Months of separation, and he had let Bonnie miss her mother, because he was too scared to face his wife. Weeks of nightmares for the both of them, because he was a fool, and the mere thought of Scarlett still slickened his palms. He, who had once thought he would light himself on fire to save Bonnie from tears in the dark, had kept her away, and given the lie to his paternal devotion. When Bonnie did not cry, back at Peachtree, while Scarlett was at Tara, he let the homesickness fib exonerate him again.
It came crashing back now. And all that time, even knowing how Bonnie missed Scarlett, he had not given a single thought to Scarlett missing Bonnie.
But she had. She had missed Bonnie, had wanted their baby. Him, she had said. I wanted him.
It was stunning, almost sickeningly so. Even in his wildest grief, most of which remained a whiskey-soaked memory of a dream, he had not imagined it. Bile sloshed in his gut, wisps of memories taunting him. Scarlett had lain across the hall, cheating death, and even still, clutching Mrs. Wilkes' skirts, he had absolved himself. I didn't know about this baby… She didn't know where I was to write to me and tell me—but she wouldn't have written me if she had known. I tell you—I tell you I'd have come straight home—if I'd only known—whether she wanted me home or not…
She had wanted the baby, and very possibly even wanted him home, if she had meant what she said about the rocking horse. How could she have missed him, after what he had done? He had retreated behind Bonnie's love, leaving Scarlett to linger, alone, and she had simply… managed. Managed like she always did: daring the old cats to censure her for having the audacity to live after Charles, delivering her sister-in-law's child without aid, in sweltering heat, facing down an invading army, illness, starvation, and saving her entire extended family on guts alone. And finally, going about town, in the face of its worst scandal, carrying a child that its citizens had been only too maliciously happy to learn of—wanting to carry it, too, even when she had been abandoned so faithlessly. It was extraordinary, and it was cruel.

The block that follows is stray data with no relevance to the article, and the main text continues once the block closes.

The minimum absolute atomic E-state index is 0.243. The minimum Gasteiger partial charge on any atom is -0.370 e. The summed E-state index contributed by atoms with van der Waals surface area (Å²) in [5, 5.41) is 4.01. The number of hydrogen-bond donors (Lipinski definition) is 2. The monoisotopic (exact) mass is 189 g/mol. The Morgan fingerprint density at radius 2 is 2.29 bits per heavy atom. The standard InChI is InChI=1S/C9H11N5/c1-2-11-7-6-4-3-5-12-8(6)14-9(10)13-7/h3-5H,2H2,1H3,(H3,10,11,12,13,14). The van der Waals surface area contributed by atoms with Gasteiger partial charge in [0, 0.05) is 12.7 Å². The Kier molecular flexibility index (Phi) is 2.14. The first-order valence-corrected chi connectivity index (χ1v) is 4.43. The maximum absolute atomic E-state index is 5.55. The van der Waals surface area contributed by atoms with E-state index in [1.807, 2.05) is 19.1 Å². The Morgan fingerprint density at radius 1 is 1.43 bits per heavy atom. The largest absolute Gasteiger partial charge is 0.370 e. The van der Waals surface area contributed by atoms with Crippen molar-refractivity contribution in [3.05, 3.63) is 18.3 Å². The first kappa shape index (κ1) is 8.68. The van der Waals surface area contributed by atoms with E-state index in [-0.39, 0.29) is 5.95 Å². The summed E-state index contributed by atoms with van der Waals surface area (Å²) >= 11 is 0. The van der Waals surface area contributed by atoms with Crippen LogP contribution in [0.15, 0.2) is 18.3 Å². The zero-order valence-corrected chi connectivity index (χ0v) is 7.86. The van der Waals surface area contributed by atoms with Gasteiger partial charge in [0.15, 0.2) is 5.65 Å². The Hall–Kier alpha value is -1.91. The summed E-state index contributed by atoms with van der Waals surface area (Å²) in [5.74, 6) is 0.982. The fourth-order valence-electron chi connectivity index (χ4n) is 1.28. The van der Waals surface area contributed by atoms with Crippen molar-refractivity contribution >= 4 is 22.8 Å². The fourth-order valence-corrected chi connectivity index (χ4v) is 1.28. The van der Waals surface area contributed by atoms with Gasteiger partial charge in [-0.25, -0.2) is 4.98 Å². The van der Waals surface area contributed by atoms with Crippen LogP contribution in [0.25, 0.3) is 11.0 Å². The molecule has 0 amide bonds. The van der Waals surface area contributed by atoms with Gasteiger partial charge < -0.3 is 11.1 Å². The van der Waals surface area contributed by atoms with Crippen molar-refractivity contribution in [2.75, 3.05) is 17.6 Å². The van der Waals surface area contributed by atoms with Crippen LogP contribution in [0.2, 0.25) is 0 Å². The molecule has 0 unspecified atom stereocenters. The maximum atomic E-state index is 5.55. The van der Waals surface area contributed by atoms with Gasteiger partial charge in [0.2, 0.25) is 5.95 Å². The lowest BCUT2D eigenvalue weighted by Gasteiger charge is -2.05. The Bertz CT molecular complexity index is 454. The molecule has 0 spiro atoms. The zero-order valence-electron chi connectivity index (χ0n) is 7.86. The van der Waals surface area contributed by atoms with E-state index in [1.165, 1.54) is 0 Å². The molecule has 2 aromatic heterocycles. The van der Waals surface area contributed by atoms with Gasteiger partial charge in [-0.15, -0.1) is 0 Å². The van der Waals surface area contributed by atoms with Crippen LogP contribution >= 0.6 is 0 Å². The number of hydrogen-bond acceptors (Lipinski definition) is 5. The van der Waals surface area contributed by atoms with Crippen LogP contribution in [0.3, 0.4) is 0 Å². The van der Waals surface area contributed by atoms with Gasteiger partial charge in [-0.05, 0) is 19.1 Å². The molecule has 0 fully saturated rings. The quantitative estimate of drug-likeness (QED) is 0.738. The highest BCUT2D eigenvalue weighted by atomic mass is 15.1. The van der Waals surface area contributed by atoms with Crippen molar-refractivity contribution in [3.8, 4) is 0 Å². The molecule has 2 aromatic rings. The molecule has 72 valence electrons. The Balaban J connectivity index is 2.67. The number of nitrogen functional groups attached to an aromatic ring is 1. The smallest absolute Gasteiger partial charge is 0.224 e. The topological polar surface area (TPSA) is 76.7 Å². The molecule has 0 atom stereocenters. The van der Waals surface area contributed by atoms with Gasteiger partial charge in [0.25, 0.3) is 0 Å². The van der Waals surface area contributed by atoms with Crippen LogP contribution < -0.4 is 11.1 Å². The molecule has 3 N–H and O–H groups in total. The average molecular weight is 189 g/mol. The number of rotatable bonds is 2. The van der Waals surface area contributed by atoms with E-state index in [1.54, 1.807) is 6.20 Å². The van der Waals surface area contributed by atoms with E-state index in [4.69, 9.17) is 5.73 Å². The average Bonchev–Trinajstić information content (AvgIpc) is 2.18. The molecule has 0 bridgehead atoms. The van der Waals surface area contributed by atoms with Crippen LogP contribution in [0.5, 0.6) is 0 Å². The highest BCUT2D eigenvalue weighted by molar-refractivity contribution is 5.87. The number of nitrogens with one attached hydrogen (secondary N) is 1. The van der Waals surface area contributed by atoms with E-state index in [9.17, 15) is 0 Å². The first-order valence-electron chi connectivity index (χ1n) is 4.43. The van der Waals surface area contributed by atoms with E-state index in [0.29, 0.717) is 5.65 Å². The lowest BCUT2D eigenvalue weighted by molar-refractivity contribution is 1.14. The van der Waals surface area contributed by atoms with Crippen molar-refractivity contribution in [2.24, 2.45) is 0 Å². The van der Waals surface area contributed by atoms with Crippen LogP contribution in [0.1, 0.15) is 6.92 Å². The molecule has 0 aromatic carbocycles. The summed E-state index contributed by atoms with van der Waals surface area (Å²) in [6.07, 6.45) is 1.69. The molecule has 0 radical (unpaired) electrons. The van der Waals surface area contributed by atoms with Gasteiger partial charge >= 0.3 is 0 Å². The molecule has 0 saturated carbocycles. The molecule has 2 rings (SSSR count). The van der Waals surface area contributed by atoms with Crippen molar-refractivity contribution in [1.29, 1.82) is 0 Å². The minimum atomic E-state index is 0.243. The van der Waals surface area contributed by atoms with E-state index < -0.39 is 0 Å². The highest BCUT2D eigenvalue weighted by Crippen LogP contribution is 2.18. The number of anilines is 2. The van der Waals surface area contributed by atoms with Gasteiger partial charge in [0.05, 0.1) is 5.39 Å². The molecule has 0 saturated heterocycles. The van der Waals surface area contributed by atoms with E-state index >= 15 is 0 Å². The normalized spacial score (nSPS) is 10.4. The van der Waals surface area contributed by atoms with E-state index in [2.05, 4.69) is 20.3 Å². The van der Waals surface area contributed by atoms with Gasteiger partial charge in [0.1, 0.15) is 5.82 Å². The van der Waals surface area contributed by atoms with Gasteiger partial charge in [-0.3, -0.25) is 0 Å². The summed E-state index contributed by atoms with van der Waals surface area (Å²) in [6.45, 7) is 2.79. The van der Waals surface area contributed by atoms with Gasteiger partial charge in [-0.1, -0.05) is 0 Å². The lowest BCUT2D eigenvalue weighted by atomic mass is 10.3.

He dropped his head in his hands. Running his fingers through his hair, he tugged painfully at the roots. They were damp with sweat. So was his back. He felt a droplet roll down its length and sighed. He felt very, very old.
Somehow, he made his way to his room. Although he had already dressed for the day, he rang for Pork. He was retreating again, he knew, but he reasoned that he could not finish his conversation with Scarlett in front of the children. More weak excuses. He bathed again, scrubbing roughly at his skin as if the last eight months sat like a layer of grime on it. Rising from the cooling water, it nearly surprised him that it was not gray with the dirt of his despicable behavior. He took care dressing again, in a suit nearly identical to the one he'd so recently removed. A finely-starched, crisp shirt, charcoal wool, his silk cravat exchanged for one of checked light and dark green. He didn't know if he was trying to start the day anew or not.
If nothing else, he had to appear like himself—the Wilkeses had invited them over for Christmas dinner. He would have liked nothing better than sending their late regrets, a sick child as their excuse, but he could not help still being aware of their precarious position in society. Memory of the last time they had shared supper together lay heavily on his heart. They had all been uncomfortable—to hell with Ashley's distress, though. But Mrs. Wilkes too: he had embarrassed her so, and in repayment for her cooperation regarding the mills. She deserved better. Deserved better than all of them.
Scarlett, too, had been unable to respond to his mocking question. He didn't know why he had teased her about the Yankee. The old barbs he used to wield so deftly, sparking anger, passion, feeling, had all blunted, his rapier wit turned to an anvil after her fall. The old perverse impulses to tease her, prick her, had turned clumsy in his hands, clanging instead as against hollow tin, bruising her again. He had sworn not to hurt her anymore, and still he seemed unable, helpless to stop doing just that. He shook his head, feeling a new urgency pressing on him. His perfect understanding of his wife had unraveled—if she was telling the truth. And he was determined to get to the bottom of it.
When Rhett returned to the parlor, it was empty save the detritus of Christmas morning with three young children. It felt even more joyless, decorated for the holiday, absent a happy family. It felt like a mockery, and the gas lights flickering against the shiny baubles on the tree hurt his eyes.
A few toys lay scattered in the remnants of wrapping paper, but most had been removed to the nursery. He leaned down, his hand sifting among torn shreds, to pick up two dresses that had been left behind. Doll's clothing, they were the same size. One blue, one green. He smiled faintly, thinking of Ella next to Scarlett on the sofa, until other images dislodged the tender scene, and his mouth settled back into a grim line.
He had felt aimless, walking downstairs, but dresses in hand, he found new purpose—the only purpose he'd had, when he left his room, loath though he had been to admit it—and climbed the stairs again, this time heading for the nursery.